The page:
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Bank break-up measure fails; Co-sponsor's hopes ride with Glass-Steagall

May 6, 2010 - Mike Maneval

While efforts to overhaul regulation of the financial sector appear on track for passage out of the Senate, the value of the legislation took a hit Thursday when the Senate defeated, 61-33, an amendment to cap the size of financial institutions and break up the largest into competing firms.

Sen. Ted Kaufman, the Delaware Democrat completing Vice President Joe Biden's term, co-sponsored the amendment with Ohio Democrat Sherrod Brown. Last week, Kaufman spoke with editors at The American Prospect about how he and Brown would tweak the effort to improve oversight.

Kaufman noted the idea of the government breaking up monopolistic institutions is hardly the "radical move" some claim. The government broke up Standard Oil and AT&T, among others.

The editors also asked Kaufman if his amendment fails to be added to the package - as it did Thursday - if the final package would still merit support. While Kaufman did not unequivocally say it would be - instead saying the final legislation was still far off and, "at the end of the road, you go to the floor of the Senate, you vote either yes or no" - he indicated another measure which would make the regulatory overhaul more palpatable would be the return of Glass-Steagall, a repealed law that would separate commercial lending from investment banking.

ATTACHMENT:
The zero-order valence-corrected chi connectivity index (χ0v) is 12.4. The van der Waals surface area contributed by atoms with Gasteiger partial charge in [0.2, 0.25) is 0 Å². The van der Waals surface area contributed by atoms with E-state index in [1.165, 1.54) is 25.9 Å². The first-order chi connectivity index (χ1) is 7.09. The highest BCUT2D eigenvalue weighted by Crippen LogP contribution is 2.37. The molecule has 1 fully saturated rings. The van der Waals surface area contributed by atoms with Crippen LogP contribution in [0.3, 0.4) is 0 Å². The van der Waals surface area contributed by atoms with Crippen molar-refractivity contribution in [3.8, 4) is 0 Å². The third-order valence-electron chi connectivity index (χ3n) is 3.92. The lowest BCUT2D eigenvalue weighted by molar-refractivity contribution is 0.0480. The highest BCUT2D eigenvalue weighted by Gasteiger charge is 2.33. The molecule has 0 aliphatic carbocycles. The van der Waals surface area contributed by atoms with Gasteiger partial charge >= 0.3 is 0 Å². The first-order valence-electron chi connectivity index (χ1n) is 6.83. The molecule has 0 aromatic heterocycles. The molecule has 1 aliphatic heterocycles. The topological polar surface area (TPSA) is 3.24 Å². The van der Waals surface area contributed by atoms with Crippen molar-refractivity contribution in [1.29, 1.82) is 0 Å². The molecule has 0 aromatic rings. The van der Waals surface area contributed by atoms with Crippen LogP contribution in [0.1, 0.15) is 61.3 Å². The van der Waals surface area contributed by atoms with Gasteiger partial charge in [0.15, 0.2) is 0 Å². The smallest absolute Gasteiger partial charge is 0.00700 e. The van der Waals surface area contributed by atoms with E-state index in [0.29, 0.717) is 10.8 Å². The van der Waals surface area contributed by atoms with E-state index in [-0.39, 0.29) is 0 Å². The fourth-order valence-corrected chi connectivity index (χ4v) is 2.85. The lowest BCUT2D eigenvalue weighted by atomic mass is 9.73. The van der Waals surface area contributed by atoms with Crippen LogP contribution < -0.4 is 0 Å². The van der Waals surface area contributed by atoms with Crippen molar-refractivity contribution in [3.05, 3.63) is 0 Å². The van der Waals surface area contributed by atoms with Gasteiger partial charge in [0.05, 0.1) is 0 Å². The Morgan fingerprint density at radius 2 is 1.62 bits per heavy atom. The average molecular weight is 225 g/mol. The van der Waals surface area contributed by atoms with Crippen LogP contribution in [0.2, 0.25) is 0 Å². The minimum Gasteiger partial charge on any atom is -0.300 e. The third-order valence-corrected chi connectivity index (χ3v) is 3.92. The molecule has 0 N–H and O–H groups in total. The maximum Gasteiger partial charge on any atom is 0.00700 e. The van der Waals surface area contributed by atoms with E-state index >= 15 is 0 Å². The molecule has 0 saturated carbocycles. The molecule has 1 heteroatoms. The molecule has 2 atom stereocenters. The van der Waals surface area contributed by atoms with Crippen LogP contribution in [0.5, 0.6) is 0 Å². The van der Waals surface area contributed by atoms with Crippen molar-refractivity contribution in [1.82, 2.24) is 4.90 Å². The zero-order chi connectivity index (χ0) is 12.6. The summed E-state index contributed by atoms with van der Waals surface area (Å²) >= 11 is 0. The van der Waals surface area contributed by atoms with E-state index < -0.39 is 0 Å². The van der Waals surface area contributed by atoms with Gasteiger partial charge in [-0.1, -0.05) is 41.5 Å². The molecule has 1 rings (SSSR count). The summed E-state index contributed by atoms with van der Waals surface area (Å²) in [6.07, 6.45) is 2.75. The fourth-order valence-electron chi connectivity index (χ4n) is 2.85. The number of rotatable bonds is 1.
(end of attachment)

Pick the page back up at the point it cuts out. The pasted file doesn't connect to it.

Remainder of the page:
The measure to re-introduce Glass-Steagall is backed by Arizona Republican John McCain and Washington state Democrat and former Internet executive Maria Cantwell. Kaufman notes that commercial lending, in the days of Glass-Steagall, was recognized as low-risk, which is why it merited the successful, government-backed insurance depositors have enjoyed for about 75 years. Removing the barriers between commercial banking and high-risk investment, Kaufman told the editors, "never made any sense."


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